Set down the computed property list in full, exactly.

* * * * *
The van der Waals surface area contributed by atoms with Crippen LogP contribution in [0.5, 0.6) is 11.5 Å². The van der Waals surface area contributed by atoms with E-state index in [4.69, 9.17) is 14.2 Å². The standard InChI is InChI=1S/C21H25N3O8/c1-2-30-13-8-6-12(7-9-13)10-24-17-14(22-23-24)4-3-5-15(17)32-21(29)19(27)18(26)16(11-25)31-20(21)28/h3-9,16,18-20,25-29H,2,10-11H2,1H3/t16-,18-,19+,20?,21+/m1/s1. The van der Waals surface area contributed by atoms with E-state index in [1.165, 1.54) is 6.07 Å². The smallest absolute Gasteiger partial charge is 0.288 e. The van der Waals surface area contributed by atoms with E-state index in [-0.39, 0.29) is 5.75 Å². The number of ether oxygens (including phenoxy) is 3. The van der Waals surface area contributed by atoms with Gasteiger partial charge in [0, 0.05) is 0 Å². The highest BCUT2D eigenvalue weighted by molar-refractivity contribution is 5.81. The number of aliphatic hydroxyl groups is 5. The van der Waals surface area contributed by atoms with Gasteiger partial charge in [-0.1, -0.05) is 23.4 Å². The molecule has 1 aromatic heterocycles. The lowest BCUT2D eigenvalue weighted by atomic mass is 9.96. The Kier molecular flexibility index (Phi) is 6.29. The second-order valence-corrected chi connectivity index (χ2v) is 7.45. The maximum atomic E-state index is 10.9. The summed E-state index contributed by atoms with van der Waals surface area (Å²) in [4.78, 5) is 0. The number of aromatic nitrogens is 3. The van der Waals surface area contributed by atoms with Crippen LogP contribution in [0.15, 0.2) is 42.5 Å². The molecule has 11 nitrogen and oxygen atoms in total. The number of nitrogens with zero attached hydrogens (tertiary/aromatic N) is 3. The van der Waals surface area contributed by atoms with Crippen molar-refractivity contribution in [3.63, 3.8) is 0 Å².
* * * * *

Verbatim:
The van der Waals surface area contributed by atoms with Crippen LogP contribution in [0.5, 0.6) is 11.5 Å². The van der Waals surface area contributed by atoms with E-state index in [4.69, 9.17) is 14.2 Å². The standard InChI is InChI=1S/C21H25N3O8/c1-2-30-13-8-6-12(7-9-13)10-24-17-14(22-23-24)4-3-5-15(17)32-21(29)19(27)18(26)16(11-25)31-20(21)28/h3-9,16,18-20,25-29H,2,10-11H2,1H3/t16-,18-,19+,20?,21+/m1/s1. The van der Waals surface area contributed by atoms with E-state index in [1.165, 1.54) is 6.07 Å². The smallest absolute Gasteiger partial charge is 0.288 e. The van der Waals surface area contributed by atoms with E-state index in [-0.39, 0.29) is 5.75 Å². The number of ether oxygens (including phenoxy) is 3. The van der Waals surface area contributed by atoms with Gasteiger partial charge in [0, 0.05) is 0 Å². The highest BCUT2D eigenvalue weighted by molar-refractivity contribution is 5.81. The number of aliphatic hydroxyl groups is 5. The van der Waals surface area contributed by atoms with Gasteiger partial charge in [-0.1, -0.05) is 23.4 Å². The molecule has 1 aromatic heterocycles. The lowest BCUT2D eigenvalue weighted by atomic mass is 9.96. The Kier molecular flexibility index (Phi) is 6.29. The second-order valence-corrected chi connectivity index (χ2v) is 7.45. The maximum atomic E-state index is 10.9. The summed E-state index contributed by atoms with van der Waals surface area (Å²) in [4.78, 5) is 0. The number of aromatic nitrogens is 3. The van der Waals surface area contributed by atoms with Crippen LogP contribution in [0.15, 0.2) is 42.5 Å². The molecule has 11 nitrogen and oxygen atoms in total. The number of nitrogens with zero attached hydrogens (tertiary/aromatic N) is 3. The van der Waals surface area contributed by atoms with Crippen molar-refractivity contribution in [3.63, 3.8) is 0 Å².